21st century career survival skills, Part I

AI-related technologies are already replacing white-collar positions

Increasing job insecurity in the 21st century

Manufacturing automation began with the introduction of simple pneumatic and hydraulic assembly line systems in the early 20th century. Since the turn of the 21st century, we’ve experienced the rapid emergence of AI-enhanced robots in industry, further accelerating the disappearance of manufacturing jobs that began in the last half of the 20th century.

Because new generation computers take only a few seconds to digest all the information that students get during a full eight years of high school and college (eventually forgetting 97%, by one estimate)–it should come as no surprise that AI-related technologies are already replacing white-collar positions. And this is only the beginning…

Can formal education meet the challenge?

This raises several questions–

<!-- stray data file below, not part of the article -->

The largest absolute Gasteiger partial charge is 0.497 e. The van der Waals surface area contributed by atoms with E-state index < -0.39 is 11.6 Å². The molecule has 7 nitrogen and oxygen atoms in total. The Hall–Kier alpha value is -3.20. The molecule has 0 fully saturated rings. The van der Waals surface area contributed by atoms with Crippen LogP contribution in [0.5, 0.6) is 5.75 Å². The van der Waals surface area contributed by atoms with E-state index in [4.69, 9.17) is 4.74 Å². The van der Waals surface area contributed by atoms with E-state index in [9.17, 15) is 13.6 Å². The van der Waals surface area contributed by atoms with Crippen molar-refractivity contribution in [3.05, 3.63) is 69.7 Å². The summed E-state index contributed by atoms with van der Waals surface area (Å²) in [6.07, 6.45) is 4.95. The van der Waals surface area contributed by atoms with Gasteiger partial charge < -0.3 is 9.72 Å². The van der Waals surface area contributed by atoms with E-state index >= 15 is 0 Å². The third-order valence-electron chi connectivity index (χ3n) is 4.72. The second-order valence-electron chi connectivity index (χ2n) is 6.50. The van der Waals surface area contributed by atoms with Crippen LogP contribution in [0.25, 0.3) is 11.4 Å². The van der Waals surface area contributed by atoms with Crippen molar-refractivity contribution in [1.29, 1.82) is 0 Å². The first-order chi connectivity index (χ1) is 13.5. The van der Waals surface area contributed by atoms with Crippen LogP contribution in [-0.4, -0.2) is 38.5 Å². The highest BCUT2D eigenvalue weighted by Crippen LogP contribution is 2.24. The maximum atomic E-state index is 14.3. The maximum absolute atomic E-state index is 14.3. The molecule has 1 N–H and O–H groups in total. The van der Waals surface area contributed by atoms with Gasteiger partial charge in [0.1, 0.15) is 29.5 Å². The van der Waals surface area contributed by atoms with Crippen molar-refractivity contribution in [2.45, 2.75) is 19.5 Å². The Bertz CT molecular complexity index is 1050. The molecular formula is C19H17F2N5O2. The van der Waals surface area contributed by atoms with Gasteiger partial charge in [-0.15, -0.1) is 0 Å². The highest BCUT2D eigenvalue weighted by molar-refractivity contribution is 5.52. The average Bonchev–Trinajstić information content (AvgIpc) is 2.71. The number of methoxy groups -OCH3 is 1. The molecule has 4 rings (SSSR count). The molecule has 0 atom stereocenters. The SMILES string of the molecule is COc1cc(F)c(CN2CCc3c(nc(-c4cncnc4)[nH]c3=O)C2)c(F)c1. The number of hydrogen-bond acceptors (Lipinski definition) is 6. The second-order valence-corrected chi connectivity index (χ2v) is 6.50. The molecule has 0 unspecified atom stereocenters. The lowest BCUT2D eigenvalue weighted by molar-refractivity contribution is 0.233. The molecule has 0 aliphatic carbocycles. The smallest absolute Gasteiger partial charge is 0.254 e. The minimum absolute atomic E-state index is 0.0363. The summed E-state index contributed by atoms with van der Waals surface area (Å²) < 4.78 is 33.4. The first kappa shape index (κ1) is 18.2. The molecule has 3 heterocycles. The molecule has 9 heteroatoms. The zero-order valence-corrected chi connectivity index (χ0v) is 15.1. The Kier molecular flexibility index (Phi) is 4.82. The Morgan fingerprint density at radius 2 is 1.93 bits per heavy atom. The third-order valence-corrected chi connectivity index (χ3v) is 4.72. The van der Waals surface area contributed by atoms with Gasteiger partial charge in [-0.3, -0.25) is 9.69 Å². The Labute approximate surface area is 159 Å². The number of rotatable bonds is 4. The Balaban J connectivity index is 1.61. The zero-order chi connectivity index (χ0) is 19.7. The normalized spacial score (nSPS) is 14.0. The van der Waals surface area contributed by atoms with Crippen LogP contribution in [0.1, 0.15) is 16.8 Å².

• What kind of skills do we, as professionals, need to remain ‘hirable’ in the longer term?
  • A related question–what kind of formal higher education do we need that won’t be quickly outdated by AI-related systems and devices? Universities have been grappling with this issue. 

When I earned my degrees decades ago from three well-respected universities years ago, it was amazingly affordable. On the downside, there was little integration between curricula/’disciplines.’ Business courses, in particular, were segregated from the liberal arts. Unfortunately, this old departmental structure is still the standard.

Two schools of thought now dominate how best to move forward– 

  • The first is that higher education should continue to provide students with the tools they need to accurately discern and act upon valid information, to be flexible and creative in ways that computers (some argue) never can be. Fareed Zakaria takes this position in his new book, “In Defense of a Liberal Education.”
  • The second is that education needs to be more practical, more business-oriented; that education should focus on the real world and its entrepreneurial opportunities and challenges.

I don’t believe that these two positions are necessarily in conflict. In Part II of this article, I’ll hone in on the ‘cross disciplinary’ skills that we all need as professionals.


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